- Social media platforms were asked for similar reports yesterday
- Rules bring in Code of Ethics, three-tier grievance redressal
- Law brings news websites under the rules for Press Council
Online news publishers and OTT platforms have been given 15 days by the Information and the Broadcasting ministry to provide details on compliance with the new digital media rules issued in February. Yesterday, social media platforms were asked for similar compliance reports and given 24 hours. Several platforms have filed appeals that are pending in various courts.
In February, the Information Technology (Guidelines for Intermediaries and Digital Media Ethics Code) Rules, 2021 had outlined for the first time how digital news organisations, social media platforms and OTT streaming services like Netflix will be regulated by the government.
While notifying the rules, the government said it wanted to establish "soft touch progressive institutional mechanism with level-playing field" featuring a Code of Ethics and a three-tier grievance redressal framework for news sites and OTT platforms.
Accordingly, all digital media sites will have to have a complaint resolution system where compliance officials will work on complaint resolution, monitor and remove objectionable content and issue compliance reports.
The law had brought the digital news media under the rules of the Press Council. New websites were required to get registered on the Information and Broadcasting Ministry site.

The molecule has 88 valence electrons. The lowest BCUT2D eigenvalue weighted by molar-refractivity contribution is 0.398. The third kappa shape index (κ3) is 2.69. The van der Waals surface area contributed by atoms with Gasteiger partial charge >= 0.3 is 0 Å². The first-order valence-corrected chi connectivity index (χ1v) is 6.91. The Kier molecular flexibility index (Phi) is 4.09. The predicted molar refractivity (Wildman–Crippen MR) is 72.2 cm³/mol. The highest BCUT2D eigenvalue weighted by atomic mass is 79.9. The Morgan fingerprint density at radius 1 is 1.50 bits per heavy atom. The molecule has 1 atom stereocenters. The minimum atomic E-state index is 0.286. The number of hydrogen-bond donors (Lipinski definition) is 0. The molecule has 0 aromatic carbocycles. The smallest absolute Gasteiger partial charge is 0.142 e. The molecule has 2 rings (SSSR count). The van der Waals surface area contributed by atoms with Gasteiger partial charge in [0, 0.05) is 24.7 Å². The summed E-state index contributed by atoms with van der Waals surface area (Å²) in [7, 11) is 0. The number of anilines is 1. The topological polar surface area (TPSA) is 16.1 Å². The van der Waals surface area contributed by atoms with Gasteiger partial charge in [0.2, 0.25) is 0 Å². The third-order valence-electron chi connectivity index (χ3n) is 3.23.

For news sites, the rules involve self-regulation by the publishers, self-regulation by the self-regulating bodies of the publishers and finally an oversight mechanism.
The oversight mechanism, formulated by the Ministry of Information and Broadcasting, will publish a charter for self-regulating bodies, including Codes of Practices, the Centre said. It shall establish an Inter-Departmental Committee for hearing grievances.
The government will also designate an officer of the rank of a Joint Secretary or above as the "Authorised Officer" who can direct blocking of content.
Amid criticism of the new laws by rights organisations, the government had said the proposed framework is "progressive, liberal and contemporaneous".
"It seeks to address peoples' varied concerns while removing any misapprehension about curbing creativity and freedom of speech and expression," the government had said.